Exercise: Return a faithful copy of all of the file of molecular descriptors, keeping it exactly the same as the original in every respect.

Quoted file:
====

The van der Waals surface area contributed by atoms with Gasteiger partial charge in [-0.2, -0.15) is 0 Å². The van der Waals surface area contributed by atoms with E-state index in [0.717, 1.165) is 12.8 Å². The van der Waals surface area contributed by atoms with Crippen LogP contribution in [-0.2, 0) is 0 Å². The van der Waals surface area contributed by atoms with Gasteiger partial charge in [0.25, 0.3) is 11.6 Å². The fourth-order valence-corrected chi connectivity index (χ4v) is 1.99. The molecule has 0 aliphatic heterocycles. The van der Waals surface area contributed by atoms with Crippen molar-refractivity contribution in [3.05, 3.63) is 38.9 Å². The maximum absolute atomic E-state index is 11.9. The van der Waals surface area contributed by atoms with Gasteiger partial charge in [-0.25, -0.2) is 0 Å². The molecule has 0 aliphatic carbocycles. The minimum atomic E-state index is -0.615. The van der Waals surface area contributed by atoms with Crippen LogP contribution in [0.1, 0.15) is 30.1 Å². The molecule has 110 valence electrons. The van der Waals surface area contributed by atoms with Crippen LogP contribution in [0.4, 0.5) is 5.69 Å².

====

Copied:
The van der Waals surface area contributed by atoms with Gasteiger partial charge in [-0.2, -0.15) is 0 Å². The van der Waals surface area contributed by atoms with E-state index in [0.717, 1.165) is 12.8 Å². The van der Waals surface area contributed by atoms with Crippen LogP contribution in [-0.2, 0) is 0 Å². The van der Waals surface area contributed by atoms with Gasteiger partial charge in [0.25, 0.3) is 11.6 Å². The fourth-order valence-corrected chi connectivity index (χ4v) is 1.99. The molecule has 0 aliphatic heterocycles. The van der Waals surface area contributed by atoms with Crippen molar-refractivity contribution in [3.05, 3.63) is 38.9 Å². The maximum absolute atomic E-state index is 11.9. The van der Waals surface area contributed by atoms with Gasteiger partial charge in [-0.25, -0.2) is 0 Å². The molecule has 0 aliphatic carbocycles. The minimum atomic E-state index is -0.615. The van der Waals surface area contributed by atoms with Crippen LogP contribution in [0.1, 0.15) is 30.1 Å². The molecule has 110 valence electrons. The van der Waals surface area contributed by atoms with Crippen LogP contribution in [0.4, 0.5) is 5.69 Å².